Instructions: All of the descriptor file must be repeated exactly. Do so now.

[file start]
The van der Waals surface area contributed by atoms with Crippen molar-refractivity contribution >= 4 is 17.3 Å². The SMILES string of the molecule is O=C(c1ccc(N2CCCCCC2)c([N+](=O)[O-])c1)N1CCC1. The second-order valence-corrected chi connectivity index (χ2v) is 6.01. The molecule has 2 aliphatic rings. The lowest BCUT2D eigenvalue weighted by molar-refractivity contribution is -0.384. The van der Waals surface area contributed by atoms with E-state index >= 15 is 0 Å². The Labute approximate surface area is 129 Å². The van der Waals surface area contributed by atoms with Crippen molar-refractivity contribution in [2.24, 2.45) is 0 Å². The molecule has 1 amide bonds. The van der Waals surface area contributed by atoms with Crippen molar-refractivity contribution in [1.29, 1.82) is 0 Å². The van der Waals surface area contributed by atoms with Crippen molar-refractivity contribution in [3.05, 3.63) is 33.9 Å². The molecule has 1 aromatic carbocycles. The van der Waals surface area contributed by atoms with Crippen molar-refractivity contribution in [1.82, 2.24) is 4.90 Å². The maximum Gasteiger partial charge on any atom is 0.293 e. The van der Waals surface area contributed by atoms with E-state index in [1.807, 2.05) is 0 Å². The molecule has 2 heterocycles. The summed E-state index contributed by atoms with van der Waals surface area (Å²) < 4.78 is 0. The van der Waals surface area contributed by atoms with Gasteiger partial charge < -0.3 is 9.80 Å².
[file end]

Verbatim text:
The van der Waals surface area contributed by atoms with Crippen molar-refractivity contribution >= 4 is 17.3 Å². The SMILES string of the molecule is O=C(c1ccc(N2CCCCCC2)c([N+](=O)[O-])c1)N1CCC1. The second-order valence-corrected chi connectivity index (χ2v) is 6.01. The molecule has 2 aliphatic rings. The lowest BCUT2D eigenvalue weighted by molar-refractivity contribution is -0.384. The van der Waals surface area contributed by atoms with E-state index >= 15 is 0 Å². The Labute approximate surface area is 129 Å². The van der Waals surface area contributed by atoms with Crippen molar-refractivity contribution in [2.24, 2.45) is 0 Å². The molecule has 1 amide bonds. The van der Waals surface area contributed by atoms with Crippen molar-refractivity contribution in [1.29, 1.82) is 0 Å². The van der Waals surface area contributed by atoms with Crippen molar-refractivity contribution in [3.05, 3.63) is 33.9 Å². The molecule has 1 aromatic carbocycles. The van der Waals surface area contributed by atoms with Crippen molar-refractivity contribution in [1.82, 2.24) is 4.90 Å². The maximum Gasteiger partial charge on any atom is 0.293 e. The van der Waals surface area contributed by atoms with E-state index in [1.807, 2.05) is 0 Å². The molecule has 2 heterocycles. The summed E-state index contributed by atoms with van der Waals surface area (Å²) < 4.78 is 0. The van der Waals surface area contributed by atoms with Gasteiger partial charge < -0.3 is 9.80 Å².